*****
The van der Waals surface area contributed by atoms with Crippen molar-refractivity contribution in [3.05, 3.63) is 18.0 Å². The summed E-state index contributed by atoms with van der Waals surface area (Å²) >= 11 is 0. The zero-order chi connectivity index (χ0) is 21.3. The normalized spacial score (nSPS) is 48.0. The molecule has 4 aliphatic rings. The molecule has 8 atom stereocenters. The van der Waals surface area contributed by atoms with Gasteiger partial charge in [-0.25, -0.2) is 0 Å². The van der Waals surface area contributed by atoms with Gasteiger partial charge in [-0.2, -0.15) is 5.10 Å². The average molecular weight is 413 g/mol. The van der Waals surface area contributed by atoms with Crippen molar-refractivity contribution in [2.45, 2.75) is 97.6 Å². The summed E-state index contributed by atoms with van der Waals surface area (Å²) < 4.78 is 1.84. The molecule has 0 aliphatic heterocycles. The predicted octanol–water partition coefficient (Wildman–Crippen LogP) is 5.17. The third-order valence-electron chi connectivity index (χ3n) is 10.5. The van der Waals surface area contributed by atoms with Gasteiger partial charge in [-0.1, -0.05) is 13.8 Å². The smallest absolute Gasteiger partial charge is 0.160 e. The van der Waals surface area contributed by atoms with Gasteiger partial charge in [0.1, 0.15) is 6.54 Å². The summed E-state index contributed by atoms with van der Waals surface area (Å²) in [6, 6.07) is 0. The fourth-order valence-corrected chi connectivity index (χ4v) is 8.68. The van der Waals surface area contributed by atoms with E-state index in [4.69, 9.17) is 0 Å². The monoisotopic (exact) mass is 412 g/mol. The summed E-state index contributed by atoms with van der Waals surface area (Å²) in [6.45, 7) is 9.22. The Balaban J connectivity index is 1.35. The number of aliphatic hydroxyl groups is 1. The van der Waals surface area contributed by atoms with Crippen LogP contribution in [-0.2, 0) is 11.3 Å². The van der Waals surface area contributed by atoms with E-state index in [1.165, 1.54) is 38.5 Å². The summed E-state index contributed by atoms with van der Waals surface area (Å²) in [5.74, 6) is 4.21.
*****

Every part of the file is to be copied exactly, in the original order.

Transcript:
The van der Waals surface area contributed by atoms with Crippen molar-refractivity contribution in [3.05, 3.63) is 18.0 Å². The summed E-state index contributed by atoms with van der Waals surface area (Å²) >= 11 is 0. The zero-order chi connectivity index (χ0) is 21.3. The normalized spacial score (nSPS) is 48.0. The molecule has 4 aliphatic rings. The molecule has 8 atom stereocenters. The van der Waals surface area contributed by atoms with Gasteiger partial charge in [-0.25, -0.2) is 0 Å². The van der Waals surface area contributed by atoms with Gasteiger partial charge in [-0.2, -0.15) is 5.10 Å². The average molecular weight is 413 g/mol. The van der Waals surface area contributed by atoms with Crippen molar-refractivity contribution in [2.45, 2.75) is 97.6 Å². The summed E-state index contributed by atoms with van der Waals surface area (Å²) < 4.78 is 1.84. The molecule has 0 aliphatic heterocycles. The predicted octanol–water partition coefficient (Wildman–Crippen LogP) is 5.17. The third-order valence-electron chi connectivity index (χ3n) is 10.5. The van der Waals surface area contributed by atoms with Gasteiger partial charge in [-0.1, -0.05) is 13.8 Å². The smallest absolute Gasteiger partial charge is 0.160 e. The van der Waals surface area contributed by atoms with Gasteiger partial charge in [0.1, 0.15) is 6.54 Å². The summed E-state index contributed by atoms with van der Waals surface area (Å²) in [6, 6.07) is 0. The fourth-order valence-corrected chi connectivity index (χ4v) is 8.68. The van der Waals surface area contributed by atoms with E-state index in [4.69, 9.17) is 0 Å². The monoisotopic (exact) mass is 412 g/mol. The summed E-state index contributed by atoms with van der Waals surface area (Å²) in [6.45, 7) is 9.22. The Balaban J connectivity index is 1.35. The number of aliphatic hydroxyl groups is 1. The van der Waals surface area contributed by atoms with Crippen LogP contribution in [-0.2, 0) is 11.3 Å². The van der Waals surface area contributed by atoms with E-state index in [1.165, 1.54) is 38.5 Å². The summed E-state index contributed by atoms with van der Waals surface area (Å²) in [5.74, 6) is 4.21.